Microsoft SharePoint Syntex – Quick Take
When Microsoft SharePoint launched in 2001, it came as a big shock to the Information Management industry. The phenomenal success of the system to manage content also came as a shock to Microsoft. It rapidly became one of their most successful products of all time. Today, Microsoft is announcing the release of ‘Microsoft SharePoint Syntex.’ The fact that Microsoft is essentially updating its SharePoint product set should not come as such a surprise to the industry, but I suspect that the sheer ambition of this release will once again come with some shock and awe.
Under the banner of Project Cortex, Microsoft has taken a step back and essentially rethought, reframed, and rewritten the SharePoint experience. At heart, Syntex is an AI system that leverages Microsoft Graph, its data, and intelligence platform for Microsoft365. We will go into the underlying architecture in more detail in a follow-up report, but let’s say it’s impressive. But what is arguably more impressive is the scale of ambition from the Cortex team. Oddly enough, I think the well-known challenges of legacy SharePoint implementations provided the base point for rethinking. Though commercially very successful, SharePoint was implemented in massive numbers, but it is not well-loved. SharePoint is, for one thing, over-complicated and challenging to develop upon and administrate. Secondly, and somewhat ironically tricky to use effectively. Like many other legacy document management systems, SharePoint rapidly became another (though on an unusually large scale) unloved legacy repository system.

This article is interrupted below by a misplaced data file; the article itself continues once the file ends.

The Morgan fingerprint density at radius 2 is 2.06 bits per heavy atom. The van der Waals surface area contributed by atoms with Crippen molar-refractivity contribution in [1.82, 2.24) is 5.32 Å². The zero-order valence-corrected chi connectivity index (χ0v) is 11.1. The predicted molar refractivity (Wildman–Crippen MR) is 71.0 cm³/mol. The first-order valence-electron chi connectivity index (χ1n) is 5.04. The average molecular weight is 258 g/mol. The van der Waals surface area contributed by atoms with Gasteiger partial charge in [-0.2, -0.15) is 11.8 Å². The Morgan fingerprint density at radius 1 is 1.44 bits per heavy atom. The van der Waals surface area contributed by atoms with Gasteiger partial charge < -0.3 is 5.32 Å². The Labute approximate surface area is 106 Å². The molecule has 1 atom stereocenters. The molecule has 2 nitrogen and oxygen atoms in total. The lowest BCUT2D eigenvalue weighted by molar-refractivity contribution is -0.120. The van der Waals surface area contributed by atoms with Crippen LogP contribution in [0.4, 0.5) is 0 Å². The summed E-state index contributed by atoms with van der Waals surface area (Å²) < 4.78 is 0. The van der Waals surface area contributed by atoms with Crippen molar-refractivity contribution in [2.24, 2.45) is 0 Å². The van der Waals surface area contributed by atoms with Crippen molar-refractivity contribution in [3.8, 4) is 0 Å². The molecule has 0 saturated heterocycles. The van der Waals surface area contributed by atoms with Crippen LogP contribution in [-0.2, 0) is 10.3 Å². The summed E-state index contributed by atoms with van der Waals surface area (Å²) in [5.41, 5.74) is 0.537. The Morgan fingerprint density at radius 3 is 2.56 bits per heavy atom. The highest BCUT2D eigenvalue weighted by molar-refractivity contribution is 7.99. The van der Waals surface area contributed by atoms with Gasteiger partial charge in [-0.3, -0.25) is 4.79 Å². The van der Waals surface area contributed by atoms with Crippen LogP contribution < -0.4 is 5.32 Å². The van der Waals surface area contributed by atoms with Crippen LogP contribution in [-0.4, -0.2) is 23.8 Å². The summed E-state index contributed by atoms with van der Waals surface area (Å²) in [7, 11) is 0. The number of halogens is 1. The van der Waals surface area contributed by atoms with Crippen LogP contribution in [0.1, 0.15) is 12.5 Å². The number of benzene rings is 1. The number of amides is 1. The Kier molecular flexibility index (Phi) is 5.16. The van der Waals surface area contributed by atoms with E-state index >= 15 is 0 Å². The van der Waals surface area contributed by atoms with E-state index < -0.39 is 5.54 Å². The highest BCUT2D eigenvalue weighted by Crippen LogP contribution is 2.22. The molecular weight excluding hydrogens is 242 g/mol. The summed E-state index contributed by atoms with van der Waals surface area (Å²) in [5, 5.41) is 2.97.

Syntex’s goal (and further new products to come out of Cortex) is to convert information into knowledge. A goal that takes some of us at least back to the heady days of the dot com boom when Knowledge Management (KM) was a BIG thing. The trouble was, though the ideas and theories around KM were good, the technology at the time could not deliver on the promise. And that is the point, the concept of KM was good, and today’s technology can deliver on the promise. In short, KM is the concept (as defined by Nonaka & Takeuchi) to socialize, externalize, combine, and internalize (knowledge). Or more pragmatically, to bring some order to information chaos, extract the good stuff and make sure it is available to the right person at the right time—good idea, hellishly tricky to execute on.
By leveraging the massive resources that Microsoft has in the realm of AI, the Cortex team has made a big step forward to making KM a practical reality, at least for Microsoft customers. Syntex provides companies with the ability to analyze and capture knowledge sources automatically. To recognize critical information, tag and categorize it automatically. In theory, we have been able to do this for some time. But few have done so due to sheer complexity and cost. By making this available as an add on for existing Microsoft customers, the cart is upended.
I am impressed by what Microsoft is releasing (availability October 1st, 2020) and what they have planned for future releases. As an industry watcher and advisor for many years, I like to think I know when something big is going down. But I am also a realist; once out in the open, Syntex will face the same challenges of adoption both technically and culturally that other systems do. Moreover, as Syntex is deployed en mass, its shortcomings, and without doubt, it will have shortcomings will be revealed. Then again, every enterprise IT buyer knows that Microsoft doesn’t get it right on the first release; it takes a few releases for things to settle. Even so, bumps and all, it’s going to be an exciting and disruptive ride ahead for those enterprise buyers who jump on board and, of course, to Microsoft’s competitors. It’s been evident for years that traditional Information Management doesn’t work as it should. Information Management desperately needs AI and automation at scale. Maybe the biggest shock is that it has taken this long for somebody to go all-in as Microsoft just did today.